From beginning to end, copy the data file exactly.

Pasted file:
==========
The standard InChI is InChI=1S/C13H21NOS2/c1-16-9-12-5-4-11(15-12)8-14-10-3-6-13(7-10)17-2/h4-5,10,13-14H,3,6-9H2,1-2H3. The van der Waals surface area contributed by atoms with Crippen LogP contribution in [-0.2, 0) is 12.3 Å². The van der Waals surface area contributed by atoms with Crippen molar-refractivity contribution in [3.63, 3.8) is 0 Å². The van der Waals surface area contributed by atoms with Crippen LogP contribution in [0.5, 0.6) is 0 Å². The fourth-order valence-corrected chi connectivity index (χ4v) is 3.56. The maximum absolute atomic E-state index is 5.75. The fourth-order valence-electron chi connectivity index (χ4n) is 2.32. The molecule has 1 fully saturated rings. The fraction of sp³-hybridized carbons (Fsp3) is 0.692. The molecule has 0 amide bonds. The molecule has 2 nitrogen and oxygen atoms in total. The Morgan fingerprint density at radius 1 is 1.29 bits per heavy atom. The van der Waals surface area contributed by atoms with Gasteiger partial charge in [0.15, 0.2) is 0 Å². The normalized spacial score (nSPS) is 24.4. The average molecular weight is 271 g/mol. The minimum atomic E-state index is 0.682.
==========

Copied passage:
The standard InChI is InChI=1S/C13H21NOS2/c1-16-9-12-5-4-11(15-12)8-14-10-3-6-13(7-10)17-2/h4-5,10,13-14H,3,6-9H2,1-2H3. The van der Waals surface area contributed by atoms with Crippen LogP contribution in [-0.2, 0) is 12.3 Å². The van der Waals surface area contributed by atoms with Crippen molar-refractivity contribution in [3.63, 3.8) is 0 Å². The van der Waals surface area contributed by atoms with Crippen LogP contribution in [0.5, 0.6) is 0 Å². The fourth-order valence-corrected chi connectivity index (χ4v) is 3.56. The maximum absolute atomic E-state index is 5.75. The fourth-order valence-electron chi connectivity index (χ4n) is 2.32. The molecule has 1 fully saturated rings. The fraction of sp³-hybridized carbons (Fsp3) is 0.692. The molecule has 0 amide bonds. The molecule has 2 nitrogen and oxygen atoms in total. The Morgan fingerprint density at radius 1 is 1.29 bits per heavy atom. The van der Waals surface area contributed by atoms with Gasteiger partial charge in [0.15, 0.2) is 0 Å². The normalized spacial score (nSPS) is 24.4. The average molecular weight is 271 g/mol. The minimum atomic E-state index is 0.682.